There is no question that this is the most fun Ashland University senior pitcher Chris Slavik has had in his baseball career.
The Eagles are 32-7 overall, sit atop the GLIAC standings, and are likely headed for their second straight appearance in the NCAA Tournament.
And Slavik is a major reason why.
Moved to the closer role after three seasons as a rotation/bullpen swingman and starter, the right-hander has struck out 48 batters in just 31 2/3 innings.
"It was a big jump for me, but aside from that, the biggest change came mentally preparing for games," said Slavik, who had been used to a one-start-per week routine as a junior when he was 4-2 with a 4.34 ERA and made 15 appearances (nine starts). "Now, one baserunner can be the difference between us winning and us losing, or going into extra innings. You have to be a lot more careful."
Much of the time, Slavik is coming on in tight spots protecting a lead or a tie game. AU's starting rotation has a 3.96 ERA this season, anchored by senior right-hander Devin Peters and junior right-hander Chance Hitchcock.
"For me it's been loads of fun to be able to throw after those guys and making sure we're getting what we deserve as pitchers out of the game," Slavik said. "The hitters put up a few runs, we want to make sure that stays. Petey and Chance are throwing seven, eight innings of great baseball, we want to make sure they hold onto that win."
Prior to the season, head coach John Schaly talked about the depth in the team's pitching staff and that has come to fruition. After the four solid weekend starters, Schaly can turn to multiple options in the bullpen to lock down wins.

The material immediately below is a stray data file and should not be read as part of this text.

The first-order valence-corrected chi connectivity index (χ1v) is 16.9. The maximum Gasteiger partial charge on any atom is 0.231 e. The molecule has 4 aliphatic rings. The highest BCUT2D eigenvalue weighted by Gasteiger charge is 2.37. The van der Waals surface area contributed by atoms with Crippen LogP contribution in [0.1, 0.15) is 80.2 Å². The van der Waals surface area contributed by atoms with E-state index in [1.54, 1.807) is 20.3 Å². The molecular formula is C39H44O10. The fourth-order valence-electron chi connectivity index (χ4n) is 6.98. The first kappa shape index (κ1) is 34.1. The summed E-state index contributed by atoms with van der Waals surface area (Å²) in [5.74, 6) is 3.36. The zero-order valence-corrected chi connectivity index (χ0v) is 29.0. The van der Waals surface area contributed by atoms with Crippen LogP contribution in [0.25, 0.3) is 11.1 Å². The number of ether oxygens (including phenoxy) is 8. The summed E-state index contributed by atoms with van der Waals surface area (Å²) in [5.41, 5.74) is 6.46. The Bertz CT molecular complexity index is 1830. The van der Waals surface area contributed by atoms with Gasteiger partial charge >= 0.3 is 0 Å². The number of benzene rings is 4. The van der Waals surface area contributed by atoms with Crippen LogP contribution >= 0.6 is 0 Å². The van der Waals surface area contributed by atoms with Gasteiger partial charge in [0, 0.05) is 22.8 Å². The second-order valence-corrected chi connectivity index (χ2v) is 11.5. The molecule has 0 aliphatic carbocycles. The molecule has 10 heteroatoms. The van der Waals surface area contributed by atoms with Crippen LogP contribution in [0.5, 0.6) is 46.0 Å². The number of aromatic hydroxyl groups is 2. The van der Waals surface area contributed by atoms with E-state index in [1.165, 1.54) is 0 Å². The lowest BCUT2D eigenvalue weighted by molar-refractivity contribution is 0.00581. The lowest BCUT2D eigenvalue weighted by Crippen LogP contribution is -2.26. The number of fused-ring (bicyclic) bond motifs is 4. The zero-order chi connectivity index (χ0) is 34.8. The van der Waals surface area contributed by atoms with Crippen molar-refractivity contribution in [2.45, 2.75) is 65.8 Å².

"They're valuable weapons at the end of the game so it takes a little stress off the starting pitcher," said Schaly. "They can go strong for a shorter amount of time. Our bullpen has been a major part of our success this year."
"It's an incredible luxury," said Slavik. "To have guys like (Smith) being able to bridge the gap after the starters throw a great game, is an unbelievable luxury. If the starter knows if they can make it through five, give the ball to (Smith), give the ball to me or Curtis or anyone else coming out of the pen, it's lot less stressful, and a great luxury for the coaching staff I'm sure.
As the Eagles' closer, Slavik has already appeared a GLIAC-leading 18 times and has piled up nine wins, a mark that is tied for fifth in the nation. He also has four saves and twice has won two games in one day.
And there are the strikeout totals. He is striking out 13.6 batters per nine innings as he has gone to an almost exclusive mix of a fastball and wipeout slider. His first three years, Slavik's arsenal contained the fastball and a curveball, while the slider was in development.
"We've thrown the curveball out, just showing it when I need to if guys prove they can foul stuff off," said Slavik. "Now it's pretty much fastball, slider."
Early in April, Slavik tossed seven straight hitless innings over four appearances, and is currently on a run of 3 2/3 straight innings of hitless ball. The miscues have been few and far between for Slavik, who has a 2.84 ERA.
His success has matched the team's as the Eagles are already just one win shy of last year's win total when they were the No. 6 seed in the Midwest Regional. Ashland is currently No. 2 in the Midwest Region rankings and will head to Northwood for a crucial series this weekend. The Timberwolves are No. 5 in the region.
"This is every senior's dream the way it's come together," said Slavik. "We've always had close guys and a close team, but this is as close as we've been in four years. It's a lot of fun to be a part of. I think I can speak for all the seniors and say this is exactly how you envision your career ending as a college athlete. There's not much more that I can say about this team than it's absolutely incredible.
"Hopefully we still have a month-and-a-half left."